(CNN)This Election Day, Alabama voters once again will decide whether to remove racist language from the state's constitution and other sections that ground it in its segregationist past.
Alabama voters will decide whether to remove racist language about segregated schools and interracial marriage from the state constitution
Although segregation hasn't been legal in Alabama since the 1950s, a section remains in the state's constitution requiring Black and White children to attend schools separated by race. There are also sections in the state constitution on poll taxes, the rights of men -- and only men -- to vote in the state and the statewide ban on interracial marriage.
Many of those sections have been repealed -- but the language remains in the official document.
Alabama lawmakers have tried to remove those lines from the state constitution, which was adopted in 1901 and amended hundreds of times in the 119 years since. But past efforts have failed.
If Amendment 4 is passed by a majority of Alabama voters this year, state legislators could draft a "rearranged version" of the lengthy document that deletes the racist language from the constitution and consolidates amendments that apply to the same city or county.
The current Alabama constitution was "written primarily to codify white supremacy," according to the Encyclopedia of Alabama, a service of Auburn University and the Alabama Humanities Foundation.
There are still passages in the Alabama Constitution, adopted in 1901, that use offensive, outdated language to refer to Black residents of the state. Though many of its sections have since been repealed, like those on literacy tests that would effectively keep poor residents from voting, some relics from the Jim Crow Era -- like the sections on school segregation and illegal interracial marriage-- remain.
Alabama Rep. Merika Coleman, Amendment 4's lead sponsor, said the amendment gives Alabama a chance to move on from its racist past.
"We recognize there has been some systemic racism," Coleman told CNN affiliate WBRC this month. "I think that we could be a leader around this nation about what we're going to do in the state of Alabama to show that we believe that all people are equal in our state."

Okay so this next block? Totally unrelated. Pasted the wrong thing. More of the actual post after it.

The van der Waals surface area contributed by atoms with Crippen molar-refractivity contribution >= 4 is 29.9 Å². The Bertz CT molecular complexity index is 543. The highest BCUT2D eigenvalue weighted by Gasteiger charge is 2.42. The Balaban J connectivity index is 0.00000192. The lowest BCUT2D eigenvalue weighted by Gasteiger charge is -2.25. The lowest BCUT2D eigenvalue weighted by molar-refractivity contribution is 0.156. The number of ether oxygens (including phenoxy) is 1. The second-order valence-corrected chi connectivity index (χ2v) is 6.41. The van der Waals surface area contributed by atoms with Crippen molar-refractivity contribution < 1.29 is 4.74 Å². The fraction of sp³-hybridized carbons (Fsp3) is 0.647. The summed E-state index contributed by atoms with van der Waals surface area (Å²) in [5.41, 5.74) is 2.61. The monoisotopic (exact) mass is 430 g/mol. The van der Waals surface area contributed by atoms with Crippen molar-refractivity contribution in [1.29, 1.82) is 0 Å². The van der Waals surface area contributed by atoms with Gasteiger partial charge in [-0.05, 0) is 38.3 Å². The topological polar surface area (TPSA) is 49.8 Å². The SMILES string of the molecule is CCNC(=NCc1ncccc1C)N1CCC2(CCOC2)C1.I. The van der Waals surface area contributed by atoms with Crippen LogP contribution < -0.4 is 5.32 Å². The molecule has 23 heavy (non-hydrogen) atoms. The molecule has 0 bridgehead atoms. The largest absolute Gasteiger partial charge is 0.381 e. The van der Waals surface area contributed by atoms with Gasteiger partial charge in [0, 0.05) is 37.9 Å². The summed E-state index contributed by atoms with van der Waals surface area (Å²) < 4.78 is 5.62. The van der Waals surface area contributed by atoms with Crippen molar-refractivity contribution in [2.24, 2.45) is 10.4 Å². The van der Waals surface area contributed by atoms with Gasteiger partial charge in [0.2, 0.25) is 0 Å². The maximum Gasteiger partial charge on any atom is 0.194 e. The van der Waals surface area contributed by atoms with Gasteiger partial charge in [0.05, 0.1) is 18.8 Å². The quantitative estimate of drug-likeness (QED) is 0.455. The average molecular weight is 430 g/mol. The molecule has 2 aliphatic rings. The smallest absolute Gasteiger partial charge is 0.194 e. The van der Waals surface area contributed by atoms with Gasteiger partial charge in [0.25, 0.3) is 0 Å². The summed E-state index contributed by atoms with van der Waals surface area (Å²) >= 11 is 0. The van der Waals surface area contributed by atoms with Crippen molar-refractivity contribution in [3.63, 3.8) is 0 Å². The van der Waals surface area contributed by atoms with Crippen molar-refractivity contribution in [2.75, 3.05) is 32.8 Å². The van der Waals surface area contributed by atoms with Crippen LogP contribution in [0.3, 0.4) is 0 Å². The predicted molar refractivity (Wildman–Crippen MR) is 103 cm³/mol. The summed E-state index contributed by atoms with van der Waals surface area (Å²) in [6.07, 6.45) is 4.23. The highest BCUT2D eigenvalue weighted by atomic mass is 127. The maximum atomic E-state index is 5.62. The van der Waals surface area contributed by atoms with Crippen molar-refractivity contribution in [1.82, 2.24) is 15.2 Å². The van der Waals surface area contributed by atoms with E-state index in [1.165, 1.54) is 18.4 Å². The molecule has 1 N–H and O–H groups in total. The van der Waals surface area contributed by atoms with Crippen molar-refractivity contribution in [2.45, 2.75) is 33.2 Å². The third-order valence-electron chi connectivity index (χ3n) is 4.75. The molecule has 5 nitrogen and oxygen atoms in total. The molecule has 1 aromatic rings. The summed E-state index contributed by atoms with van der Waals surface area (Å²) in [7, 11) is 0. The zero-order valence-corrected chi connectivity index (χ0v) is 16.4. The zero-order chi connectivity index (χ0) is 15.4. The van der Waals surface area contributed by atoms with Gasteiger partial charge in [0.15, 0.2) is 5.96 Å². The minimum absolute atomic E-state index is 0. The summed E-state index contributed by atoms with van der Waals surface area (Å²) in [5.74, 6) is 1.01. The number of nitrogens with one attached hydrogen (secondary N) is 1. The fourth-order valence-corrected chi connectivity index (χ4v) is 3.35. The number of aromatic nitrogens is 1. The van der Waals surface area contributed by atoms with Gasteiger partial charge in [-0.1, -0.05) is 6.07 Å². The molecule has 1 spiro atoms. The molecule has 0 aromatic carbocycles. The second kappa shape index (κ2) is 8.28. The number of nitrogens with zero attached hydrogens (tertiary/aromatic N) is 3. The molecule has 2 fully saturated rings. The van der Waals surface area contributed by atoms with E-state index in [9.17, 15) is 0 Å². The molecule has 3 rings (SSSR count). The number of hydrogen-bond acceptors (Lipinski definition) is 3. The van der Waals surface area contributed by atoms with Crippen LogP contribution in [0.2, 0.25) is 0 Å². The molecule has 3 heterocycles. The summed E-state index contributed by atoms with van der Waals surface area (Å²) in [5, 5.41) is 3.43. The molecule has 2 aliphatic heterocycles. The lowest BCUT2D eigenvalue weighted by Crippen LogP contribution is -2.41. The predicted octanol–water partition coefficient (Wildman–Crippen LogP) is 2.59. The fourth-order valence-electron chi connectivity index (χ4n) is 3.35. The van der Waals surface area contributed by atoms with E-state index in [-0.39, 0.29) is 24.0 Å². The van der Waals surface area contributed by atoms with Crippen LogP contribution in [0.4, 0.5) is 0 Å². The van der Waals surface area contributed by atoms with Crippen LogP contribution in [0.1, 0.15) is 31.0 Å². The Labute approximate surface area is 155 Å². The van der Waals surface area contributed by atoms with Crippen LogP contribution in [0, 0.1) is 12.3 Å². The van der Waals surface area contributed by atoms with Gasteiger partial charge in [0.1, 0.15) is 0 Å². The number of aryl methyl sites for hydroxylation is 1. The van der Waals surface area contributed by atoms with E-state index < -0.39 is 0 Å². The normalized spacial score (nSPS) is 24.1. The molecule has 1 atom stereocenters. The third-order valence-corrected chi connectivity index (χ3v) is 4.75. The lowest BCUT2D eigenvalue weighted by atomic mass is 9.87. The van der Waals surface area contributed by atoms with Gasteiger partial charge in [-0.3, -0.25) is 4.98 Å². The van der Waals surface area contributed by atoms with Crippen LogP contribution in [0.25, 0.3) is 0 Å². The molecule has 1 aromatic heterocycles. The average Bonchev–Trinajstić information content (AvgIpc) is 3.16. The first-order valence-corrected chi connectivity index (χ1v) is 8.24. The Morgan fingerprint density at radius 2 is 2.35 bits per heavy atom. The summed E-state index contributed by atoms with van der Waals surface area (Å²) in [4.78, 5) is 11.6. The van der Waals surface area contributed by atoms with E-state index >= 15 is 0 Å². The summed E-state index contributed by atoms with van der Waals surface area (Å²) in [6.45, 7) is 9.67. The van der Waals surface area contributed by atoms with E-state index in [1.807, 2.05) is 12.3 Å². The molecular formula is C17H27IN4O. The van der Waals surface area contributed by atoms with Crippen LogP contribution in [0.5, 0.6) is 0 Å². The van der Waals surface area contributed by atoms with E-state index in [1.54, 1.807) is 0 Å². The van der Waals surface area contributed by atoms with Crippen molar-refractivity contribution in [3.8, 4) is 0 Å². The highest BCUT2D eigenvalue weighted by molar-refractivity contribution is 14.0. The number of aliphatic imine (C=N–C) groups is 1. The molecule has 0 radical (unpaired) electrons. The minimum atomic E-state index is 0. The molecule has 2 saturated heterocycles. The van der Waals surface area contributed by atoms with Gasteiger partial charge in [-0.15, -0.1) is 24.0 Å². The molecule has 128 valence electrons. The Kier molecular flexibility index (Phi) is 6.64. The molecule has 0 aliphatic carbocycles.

Coleman did not respond to CNN's requests for comment.
Alabama's constitution also strictly limits home rule, meaning that counties must go through the state and gain legislative approval for any changes they want to make within the county.
That's part of the reason why the state constitution has over 900 amendments -- over 70% of them apply only to one city or county, according to Alabama Citizens for Constitutional Reform.
If passed, Amendment 4 wouldn't result in immediate change. If a majority of voters vote to pass the amendment, the Alabama legislature will meet for a constitutional convention in 2022 to revise the constitution.
They'd only be allowed to remove the racist language or language that no longer applies (like the since-repealed sections) and consolidate the amendments for specific counties and cities, which would shorten the lengthy document.
Once it's drafted, a majority of voters would need to approve the new constitution for it to become law.
Alabama lawmakers have introduced similar amendments that would revise the constitution, but a majority of voters have never voted to pass them.
Voters rejected a 2004 amendment that would've removed racist language and mentions of poll taxes. A version of the amendment appeared again in 2012 but once again failed to pass.
The issue has come before the state legislature, too: There were two attempts in 2008 to convene a constitutional convention and rewrite the constitution -- but two bills, one each in the House and Senate, failed to pass, and hopes of editing the current constitution were dashed, according to Alabama Citizens for Constitutional Reform.
Though past attempts to rewrite the constitution have failed, Coleman said the renewed push for racial justice lends the amendment greater importance.
"We are a 21st-century Alabama, and we want to remove that language that was put in that still plagues us," she told AL.com.
Alabama doesn't have an early voting period, so voters, presented with the issue for the third time in 16 years, will decide whether to pass the measure on November 3.